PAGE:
Last fall’s winter cutworm outbreak

Editor’s note: This article is from the archives of the MSU Crop Advisory Team Alerts. Check the label of any pesticide referenced to ensure your use is included.  

It started on October 1, 2007, as a routine email request from Norm Myers, MSUE Oceana county extension director, for information on the so-called winter cutworm, Noctua pronuba. Within a couple of days, we received reports of thousands of cutworms in yards and crawling on homes in Wexford County. Then we started to get reports of large swaths of alfalfa and rye fields being eaten in Oceana, Lake, Osceola, Mason, Cheboygan and Alpena counties. By the middle of November, things took a rather bizarre turn when we started getting reports about bulimic dogs and cats vomiting up wads of the cutworm that they had snacked on. Pets weren’t the only ones taking advantage of this bountiful food source. Duke Elsner, MSUE Grand Traverse County, sent us photos of box elder bugs, which are normally vegetarians, apparently feeding on the cutworms. Squirrels were also reported to have taken part in the feast.

The winter cutworm is brownish with two rows of black dashes along the back. The species overwinters as a larva and is known to feed on mild days throughout the winter. 

This bug was first discovered in North America in Nova Scotia in the late 1970’s. It is now reported to occur from coast to coast in southern Canada and the temperate United States. Its food plants include a wide variety of crops and vegetables: strawberry, tomato, potato, carrot, cabbage, beet, lettuce, grape and also grasses. Although larvae feed on many other cultivated and wild plant species, no economic damage had ever been attributed to this insect in North America before the outbreak in the northern Lower Peninsula last fall.

Rather than trying to retell the story, we think it would be far more interesting if we let the first responders tell it as it happened. Here are some excerpts from some of the e-mail we received from the extension educators who were waist deep in last fall’s outbreak.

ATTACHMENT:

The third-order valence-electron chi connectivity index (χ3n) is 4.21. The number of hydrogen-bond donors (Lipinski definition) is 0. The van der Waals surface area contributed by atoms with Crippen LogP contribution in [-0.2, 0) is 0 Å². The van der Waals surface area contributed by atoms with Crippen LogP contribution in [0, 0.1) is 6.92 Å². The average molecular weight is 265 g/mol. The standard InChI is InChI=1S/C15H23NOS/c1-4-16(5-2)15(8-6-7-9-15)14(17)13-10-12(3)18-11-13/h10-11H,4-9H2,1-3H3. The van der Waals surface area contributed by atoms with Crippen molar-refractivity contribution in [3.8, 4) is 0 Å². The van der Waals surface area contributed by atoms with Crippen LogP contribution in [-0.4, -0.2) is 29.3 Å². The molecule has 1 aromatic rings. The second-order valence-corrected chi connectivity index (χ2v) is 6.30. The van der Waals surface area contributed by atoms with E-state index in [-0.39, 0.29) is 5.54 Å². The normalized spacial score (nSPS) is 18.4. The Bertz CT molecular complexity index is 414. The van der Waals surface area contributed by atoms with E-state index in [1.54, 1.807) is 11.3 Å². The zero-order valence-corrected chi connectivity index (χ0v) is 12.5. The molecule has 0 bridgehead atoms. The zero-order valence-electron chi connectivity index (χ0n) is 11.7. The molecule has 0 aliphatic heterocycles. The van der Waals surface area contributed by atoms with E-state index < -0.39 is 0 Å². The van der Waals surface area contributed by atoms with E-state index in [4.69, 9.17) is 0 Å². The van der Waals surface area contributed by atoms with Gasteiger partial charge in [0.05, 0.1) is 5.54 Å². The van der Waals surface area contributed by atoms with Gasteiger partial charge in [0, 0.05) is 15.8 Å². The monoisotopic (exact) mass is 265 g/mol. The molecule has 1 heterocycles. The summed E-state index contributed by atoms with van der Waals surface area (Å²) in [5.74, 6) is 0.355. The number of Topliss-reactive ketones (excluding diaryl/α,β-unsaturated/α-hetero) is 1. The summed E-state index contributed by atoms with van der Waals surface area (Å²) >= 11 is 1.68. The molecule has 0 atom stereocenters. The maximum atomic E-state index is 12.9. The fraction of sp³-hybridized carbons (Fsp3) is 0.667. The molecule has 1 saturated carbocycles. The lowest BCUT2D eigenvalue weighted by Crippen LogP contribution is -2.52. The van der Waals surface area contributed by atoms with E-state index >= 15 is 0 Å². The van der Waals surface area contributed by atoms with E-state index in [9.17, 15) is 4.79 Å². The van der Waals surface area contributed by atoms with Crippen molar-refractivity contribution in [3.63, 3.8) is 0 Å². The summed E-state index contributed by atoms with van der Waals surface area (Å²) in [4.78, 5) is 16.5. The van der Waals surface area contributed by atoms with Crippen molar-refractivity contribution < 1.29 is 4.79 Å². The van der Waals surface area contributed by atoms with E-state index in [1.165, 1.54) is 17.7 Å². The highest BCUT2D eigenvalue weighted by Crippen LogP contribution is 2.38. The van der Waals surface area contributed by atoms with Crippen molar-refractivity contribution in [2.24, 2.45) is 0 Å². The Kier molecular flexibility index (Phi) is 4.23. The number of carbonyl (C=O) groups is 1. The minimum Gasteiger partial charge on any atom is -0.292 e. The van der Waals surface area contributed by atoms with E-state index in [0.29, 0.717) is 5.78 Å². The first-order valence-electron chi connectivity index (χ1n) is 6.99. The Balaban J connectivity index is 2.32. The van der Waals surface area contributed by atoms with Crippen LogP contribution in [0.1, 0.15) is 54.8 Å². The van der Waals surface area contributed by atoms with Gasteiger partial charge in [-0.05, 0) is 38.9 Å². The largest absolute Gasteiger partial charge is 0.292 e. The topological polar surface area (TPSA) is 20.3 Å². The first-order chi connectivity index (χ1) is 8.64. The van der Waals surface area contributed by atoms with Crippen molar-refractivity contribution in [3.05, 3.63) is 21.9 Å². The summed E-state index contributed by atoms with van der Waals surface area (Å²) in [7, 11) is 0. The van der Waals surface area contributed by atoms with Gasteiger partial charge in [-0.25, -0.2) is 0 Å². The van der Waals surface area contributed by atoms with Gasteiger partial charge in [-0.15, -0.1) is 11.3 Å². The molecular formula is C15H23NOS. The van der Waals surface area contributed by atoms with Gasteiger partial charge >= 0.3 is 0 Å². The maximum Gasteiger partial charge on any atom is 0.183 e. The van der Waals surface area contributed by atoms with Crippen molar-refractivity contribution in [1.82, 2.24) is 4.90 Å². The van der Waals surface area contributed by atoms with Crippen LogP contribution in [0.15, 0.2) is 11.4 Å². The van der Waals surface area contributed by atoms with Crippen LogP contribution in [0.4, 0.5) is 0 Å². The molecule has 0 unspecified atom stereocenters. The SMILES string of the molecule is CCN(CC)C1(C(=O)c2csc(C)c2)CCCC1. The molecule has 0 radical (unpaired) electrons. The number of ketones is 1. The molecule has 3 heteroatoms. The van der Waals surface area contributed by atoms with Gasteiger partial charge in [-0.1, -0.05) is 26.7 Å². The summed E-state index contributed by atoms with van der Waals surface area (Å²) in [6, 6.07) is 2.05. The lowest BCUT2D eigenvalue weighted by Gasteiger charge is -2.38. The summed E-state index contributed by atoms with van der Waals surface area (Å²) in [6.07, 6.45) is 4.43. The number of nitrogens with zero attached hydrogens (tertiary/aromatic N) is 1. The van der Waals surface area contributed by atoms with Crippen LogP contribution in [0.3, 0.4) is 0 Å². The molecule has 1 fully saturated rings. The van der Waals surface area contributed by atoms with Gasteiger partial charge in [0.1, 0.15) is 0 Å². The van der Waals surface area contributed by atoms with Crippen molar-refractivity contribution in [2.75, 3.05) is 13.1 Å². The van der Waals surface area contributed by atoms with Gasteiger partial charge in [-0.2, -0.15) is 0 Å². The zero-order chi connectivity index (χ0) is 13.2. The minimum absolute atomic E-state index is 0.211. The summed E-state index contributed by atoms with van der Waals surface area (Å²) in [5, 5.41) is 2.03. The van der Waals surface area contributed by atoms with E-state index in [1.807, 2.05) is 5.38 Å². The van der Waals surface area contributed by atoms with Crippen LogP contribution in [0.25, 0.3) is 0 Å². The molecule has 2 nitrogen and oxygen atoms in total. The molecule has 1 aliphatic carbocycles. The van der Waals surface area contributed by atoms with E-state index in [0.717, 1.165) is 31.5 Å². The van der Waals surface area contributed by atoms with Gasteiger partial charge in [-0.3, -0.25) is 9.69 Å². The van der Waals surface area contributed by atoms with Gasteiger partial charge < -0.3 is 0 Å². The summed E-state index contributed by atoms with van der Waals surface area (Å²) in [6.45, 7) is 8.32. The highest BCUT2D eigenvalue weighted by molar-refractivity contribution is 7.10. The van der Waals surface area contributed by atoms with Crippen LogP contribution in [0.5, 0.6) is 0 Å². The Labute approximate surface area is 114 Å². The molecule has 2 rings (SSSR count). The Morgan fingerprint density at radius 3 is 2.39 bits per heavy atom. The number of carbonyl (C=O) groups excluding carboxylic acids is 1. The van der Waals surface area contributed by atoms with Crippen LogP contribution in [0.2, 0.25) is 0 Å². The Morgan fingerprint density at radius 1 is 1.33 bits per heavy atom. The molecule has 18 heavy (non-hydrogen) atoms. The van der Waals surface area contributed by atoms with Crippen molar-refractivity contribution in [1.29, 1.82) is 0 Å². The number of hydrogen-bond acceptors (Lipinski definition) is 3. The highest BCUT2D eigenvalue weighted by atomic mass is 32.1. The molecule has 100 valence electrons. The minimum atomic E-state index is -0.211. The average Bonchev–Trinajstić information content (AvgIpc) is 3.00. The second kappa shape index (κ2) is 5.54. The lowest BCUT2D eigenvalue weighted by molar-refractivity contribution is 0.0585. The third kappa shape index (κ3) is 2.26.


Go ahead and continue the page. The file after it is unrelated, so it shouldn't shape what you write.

October 1, Norm Myers, Oceana CED: “We had a big problem with cutworms getting in to homes and garages last fall. I have had a call from a chemical dealer already this fall and it sounds like the same problem, only this time it is at food processors.”

October 3, Sheri Pollington, MSU/E Wexford County: “This lady brought these in today and she said they are EVERYWHERE…she’s being overtaken by them. She doesn’t understand where they are coming from as she doesn’t have any trees close to her home. She says they are on her deck, driveway and the side of her house and there are hundreds and thousands of them.”

October 5, Norm Myers, Oceana CED : “I collected 100-plus from the floor of a young cherry orchard. The processor showed me one of his migrant houses where the insect had clustered in what were probably the millions before it was treated.”

October 8, Norm Myers, Oceana CED: “My first reports of this were from homeowners, but I have since had reports from orchardist where they were eating out the grass middles in cherry orchards. Today, I had my first report from a crops farmer, where they were eating a hay field. My suspicion is that it is the grass they are eating, but I haven’t seen the field so cannot say for sure. They act much like an armyworm, showing up literally in the millions and moving in mass from one area to another. I am a little concerned that they represent a threat to emerging winter wheat (which we have a lot of this year) if this is more than an outbreak in an isolated area.”

October 16, Jerry Lindquist, Osceola CED: “Here are some photos of the farm in Lake County that had winter cutworms that Howard identified on Friday. The farmer noticed them after he picked up some recently cut third-cutting round-baled hay and saw the larvae dropping out of the bales. This was during the 80 and 90 degree weather of a week ago. Once the field was cut, he noticed them moving in mass across the road and said the tractor tires were actually starting to spin because of the slippery larvae covered pavement.